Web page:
Finally, Sharon understands that she must shift her focus away from herself and superficial concerns and onto helping others and volunteering. Thus, the feature documents Sharon's real-life venture to help first-graders with their homework, a project she envisioned, and which now includes several more classmates. Dafna: "We wanted volunteering to be the theme of the party, to highlight that value."

Looking for other ways to stress the worth of helping others, the Shayas purchased candy for the event from Tal Haim, an NGO which donates proceeds the needy. They also decided they would donate any party favors used in the celebration to girls who cannot afford to purchase them for their own bat mitzvahs.

As the movie concludes (spoiler alert: Dotan and Dafna pulled a fast one on Sharon, making her believe she was stuck at 11 until they felt she was mature enough), Hasidic jams blast through the speakers, with the women and girls rushing to their side of the dance floor. The men, slower to respond, eventually also take to the floor as well, dancing away until the main course arrives.

Music: Hasidic and Israeli. Dafna: "Fits our guests;" Dotan: "Fits us too, at least some of us."

Food: Early-bird buffet (Dafna: "For all those inexperienced enough with these events to actually show up on time"): fried dumplings, herring, schnitzel, kebab, beef tortillas. First course: Selection of either tilapia fillet with herbs or lamb-meat eggroll. Main course: Either a kosher version of Cordon bleu (chicken breast stuffed with goose breast and mushrooms), beef roast, or honey chicken.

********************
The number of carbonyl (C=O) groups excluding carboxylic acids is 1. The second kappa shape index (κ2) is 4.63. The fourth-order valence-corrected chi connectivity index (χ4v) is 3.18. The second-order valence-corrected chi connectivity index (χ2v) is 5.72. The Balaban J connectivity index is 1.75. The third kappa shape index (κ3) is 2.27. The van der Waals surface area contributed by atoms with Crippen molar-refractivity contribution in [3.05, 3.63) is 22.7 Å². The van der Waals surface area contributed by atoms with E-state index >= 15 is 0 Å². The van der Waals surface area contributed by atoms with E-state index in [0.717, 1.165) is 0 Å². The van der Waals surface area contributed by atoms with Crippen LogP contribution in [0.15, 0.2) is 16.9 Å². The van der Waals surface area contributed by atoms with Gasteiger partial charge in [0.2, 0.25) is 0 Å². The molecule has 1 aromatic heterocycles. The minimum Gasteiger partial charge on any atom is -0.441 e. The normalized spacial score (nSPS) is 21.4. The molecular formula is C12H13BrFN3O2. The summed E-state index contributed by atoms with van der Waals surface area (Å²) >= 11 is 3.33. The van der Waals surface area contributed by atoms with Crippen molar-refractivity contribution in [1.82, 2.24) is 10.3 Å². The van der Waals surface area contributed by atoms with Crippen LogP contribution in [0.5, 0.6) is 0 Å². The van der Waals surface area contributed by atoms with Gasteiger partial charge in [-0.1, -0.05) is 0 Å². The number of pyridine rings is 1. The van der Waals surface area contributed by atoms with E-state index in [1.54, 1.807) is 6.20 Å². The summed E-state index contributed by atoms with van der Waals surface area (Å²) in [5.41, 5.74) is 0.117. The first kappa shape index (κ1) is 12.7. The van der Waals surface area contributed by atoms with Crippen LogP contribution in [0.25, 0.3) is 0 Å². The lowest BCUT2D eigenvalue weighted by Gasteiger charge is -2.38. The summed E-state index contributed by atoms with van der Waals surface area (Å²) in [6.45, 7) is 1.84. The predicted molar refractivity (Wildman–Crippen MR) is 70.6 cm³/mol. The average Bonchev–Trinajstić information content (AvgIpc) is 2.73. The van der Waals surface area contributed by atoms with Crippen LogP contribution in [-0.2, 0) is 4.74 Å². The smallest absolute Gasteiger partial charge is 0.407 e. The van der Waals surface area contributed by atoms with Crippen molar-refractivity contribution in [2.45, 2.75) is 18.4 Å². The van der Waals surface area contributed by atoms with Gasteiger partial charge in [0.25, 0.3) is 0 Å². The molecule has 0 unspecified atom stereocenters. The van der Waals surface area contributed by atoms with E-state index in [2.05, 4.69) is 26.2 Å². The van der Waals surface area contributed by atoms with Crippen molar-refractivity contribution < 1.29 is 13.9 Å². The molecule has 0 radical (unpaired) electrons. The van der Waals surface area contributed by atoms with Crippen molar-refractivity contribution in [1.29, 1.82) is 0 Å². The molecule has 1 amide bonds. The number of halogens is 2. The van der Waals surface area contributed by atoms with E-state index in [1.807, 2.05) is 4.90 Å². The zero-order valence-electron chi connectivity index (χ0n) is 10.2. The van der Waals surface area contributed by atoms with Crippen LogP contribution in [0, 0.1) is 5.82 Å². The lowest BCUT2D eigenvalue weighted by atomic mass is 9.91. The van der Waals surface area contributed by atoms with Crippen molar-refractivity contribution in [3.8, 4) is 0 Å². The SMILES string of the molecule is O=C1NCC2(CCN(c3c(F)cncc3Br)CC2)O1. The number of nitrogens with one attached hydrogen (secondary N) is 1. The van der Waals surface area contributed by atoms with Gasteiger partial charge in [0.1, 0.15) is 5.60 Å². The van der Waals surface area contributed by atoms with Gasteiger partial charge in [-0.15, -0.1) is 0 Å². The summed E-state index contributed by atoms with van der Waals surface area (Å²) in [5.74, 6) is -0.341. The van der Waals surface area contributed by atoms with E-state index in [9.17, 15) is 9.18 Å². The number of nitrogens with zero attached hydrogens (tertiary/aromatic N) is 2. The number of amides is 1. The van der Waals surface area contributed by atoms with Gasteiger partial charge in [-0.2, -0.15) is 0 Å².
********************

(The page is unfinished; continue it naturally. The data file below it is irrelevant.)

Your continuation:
Drink: Lemonade, soft drinks, and red wine by the barrel.

Word in the ear: David, on how the family feels about Dotan's family events: "Everyone chips in. My kids will leave work, whatever it is they're doing to come and help. When something's up with Dotan, the entire family enlists. What happened makes what would be distant family in any other setting to a very close one. He's raised a family to be proud of."

In my spiritual doggy bag: That despite the ever-growing demands of the Google generation, rites of passage, and the values they may provide, can still matter.

Random quote: A middle-aged man approaches a buffet stand with a smile, one hand on a slightly protruding belly: "What do you have to offer for us cannibals?"

Want to take part in Someone Else's Simcha? Want to invite Haaretz to your family celebration? Send word to: ron.bent@haaretz.co.il

Sharon, wearing a white dress with black floral decorations and accompanied by a merry band of school friends. Credit: Gil Cohen-Magen